Map of NC

Map of NC

February 25, 2019

Pauli Murray

Before Black History Month ends, the North Carolina Literary Map would like to highlight the life and activism of Pauli Murray. Born in 1910, Murray was a civil rights activist whose activism preceded much of the Civil Rights Movement of the 1950s. She was born in Baltimore, but was raised in Durham, North Carolina. After leaving the state to attend school up at Columbia University, she returned when she attempted to apply to then-segregated University of North Carolina.

She was rejected, and in response wrote letters to President Roosevelt and other officials in protest. A few years later she and a female partner were arrested for sitting in the whites-only section of a bus. Both of these cases were considered by the NAACP, but ultimately the organization pulled out of representing her. Some speculate this was due in part to the fact that Murray had open romantic relationships with women and dressed in masculine clothing, occasionally presenting as a man. Despite resistance, Murray went on to become the first black deputy attorney general in California. Her critique of state segregation and the “separate but equal” facilities later influenced the court case Brown vs Board of Education. In addition to her contributions to black civil rights, she founded the National Organization for Women (NOW) in 1966.

Murray had been excluded from the discussion of the Civil Rights Movement and Feminist Movement, but there has been a recent resurgence of her interest in her and her work. In addition to her activism, she was an author and poet. You can read about her family history in the book Proud Shoes, which describes the lives of her ancestors who lived and worked in Durham. Fans of poetry can read her poems in Dark Testament and Other Poems. Those interested in learning more about Murray herself are invited to check out Song in a Weary Throat, an autobiography, or the oral history interviews available online via the “Oral Histories of the American South Project.”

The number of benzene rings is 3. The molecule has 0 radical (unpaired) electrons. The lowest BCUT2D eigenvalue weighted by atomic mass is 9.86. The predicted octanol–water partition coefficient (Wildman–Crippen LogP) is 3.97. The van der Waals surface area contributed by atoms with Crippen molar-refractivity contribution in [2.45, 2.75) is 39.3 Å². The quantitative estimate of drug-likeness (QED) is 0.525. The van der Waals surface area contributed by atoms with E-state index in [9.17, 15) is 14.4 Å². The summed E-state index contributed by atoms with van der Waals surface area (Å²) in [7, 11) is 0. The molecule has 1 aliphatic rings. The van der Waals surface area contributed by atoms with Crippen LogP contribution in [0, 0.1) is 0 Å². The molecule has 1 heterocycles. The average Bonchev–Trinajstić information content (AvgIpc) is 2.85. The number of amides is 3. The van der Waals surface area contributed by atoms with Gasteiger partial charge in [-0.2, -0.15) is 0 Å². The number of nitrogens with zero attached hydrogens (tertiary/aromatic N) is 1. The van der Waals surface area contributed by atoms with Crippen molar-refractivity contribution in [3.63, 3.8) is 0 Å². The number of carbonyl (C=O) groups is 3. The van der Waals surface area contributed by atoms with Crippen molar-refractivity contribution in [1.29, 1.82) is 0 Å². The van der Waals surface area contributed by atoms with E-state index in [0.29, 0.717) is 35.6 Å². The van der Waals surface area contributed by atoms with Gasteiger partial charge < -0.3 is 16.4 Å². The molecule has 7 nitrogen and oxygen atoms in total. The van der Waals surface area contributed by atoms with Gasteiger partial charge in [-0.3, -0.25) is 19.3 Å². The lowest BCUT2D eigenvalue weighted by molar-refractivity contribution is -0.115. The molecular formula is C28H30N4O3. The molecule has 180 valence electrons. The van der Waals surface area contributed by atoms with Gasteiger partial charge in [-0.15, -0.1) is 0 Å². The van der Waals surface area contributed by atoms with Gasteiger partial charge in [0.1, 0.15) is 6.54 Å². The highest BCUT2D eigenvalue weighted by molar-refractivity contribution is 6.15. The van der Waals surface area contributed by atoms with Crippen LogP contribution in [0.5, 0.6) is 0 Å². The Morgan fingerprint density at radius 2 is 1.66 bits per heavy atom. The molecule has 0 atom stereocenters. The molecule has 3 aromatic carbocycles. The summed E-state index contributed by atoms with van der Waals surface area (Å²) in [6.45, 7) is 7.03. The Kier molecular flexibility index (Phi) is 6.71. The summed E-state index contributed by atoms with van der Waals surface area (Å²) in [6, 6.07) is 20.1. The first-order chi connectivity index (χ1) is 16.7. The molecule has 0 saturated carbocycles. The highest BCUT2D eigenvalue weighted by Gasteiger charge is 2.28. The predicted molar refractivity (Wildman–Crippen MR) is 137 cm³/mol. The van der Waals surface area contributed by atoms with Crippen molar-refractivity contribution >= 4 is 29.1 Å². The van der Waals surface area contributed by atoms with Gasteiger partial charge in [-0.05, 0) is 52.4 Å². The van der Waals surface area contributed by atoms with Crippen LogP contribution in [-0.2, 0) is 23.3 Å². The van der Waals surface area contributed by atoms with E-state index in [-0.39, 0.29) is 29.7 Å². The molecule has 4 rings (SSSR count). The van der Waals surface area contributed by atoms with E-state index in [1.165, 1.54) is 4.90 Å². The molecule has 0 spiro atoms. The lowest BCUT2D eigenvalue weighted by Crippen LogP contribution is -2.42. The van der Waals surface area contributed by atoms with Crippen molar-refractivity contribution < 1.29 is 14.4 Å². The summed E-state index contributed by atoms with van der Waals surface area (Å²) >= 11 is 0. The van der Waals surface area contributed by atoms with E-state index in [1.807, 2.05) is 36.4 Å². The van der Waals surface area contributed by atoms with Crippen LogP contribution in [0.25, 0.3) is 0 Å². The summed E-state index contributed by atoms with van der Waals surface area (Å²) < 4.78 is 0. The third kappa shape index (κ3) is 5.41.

February 11, 2019

Harriet Ann Jacob's 206th Birthday

Today, February 11th, is the birthday of abolitionist Harriet Ann Jacobs. She is best known for her moving autobiography, Incidents in the Life of a Slave Girl. Her book, first published under the name “Linda Brent,” tells the story of the sexual abuse she suffered as the slave of Dr. James Norcom and her life after her escape.

For years after her escape, she hid in the home of her grandmother, Molly Horniblow, before finally fleeing North Carolina in 1842, eventually ending up in New York. She was later reunited with her children, and much of Incidents in the Life of a Slave Girl recounted her attempts to free them.

Jacobs used her story to promote the abolitionist movement. Her book was one of the first to discuss the plight of female slaves, and was written to sway the hearts of Northern white women. After the publication of her book she continued to advocate for black Americans both in the United States and overseas. During the Civil War she nursed black soldiers by her daughter’s side, and after raised money for refugees from slavery.

More about her story and legacy can be found within the pages of Incidents in the Life of a Slave Girl. Visitors to Edenton, North Carolina can tour sites from her early life, including the site where Molly Horniblow's house once stood.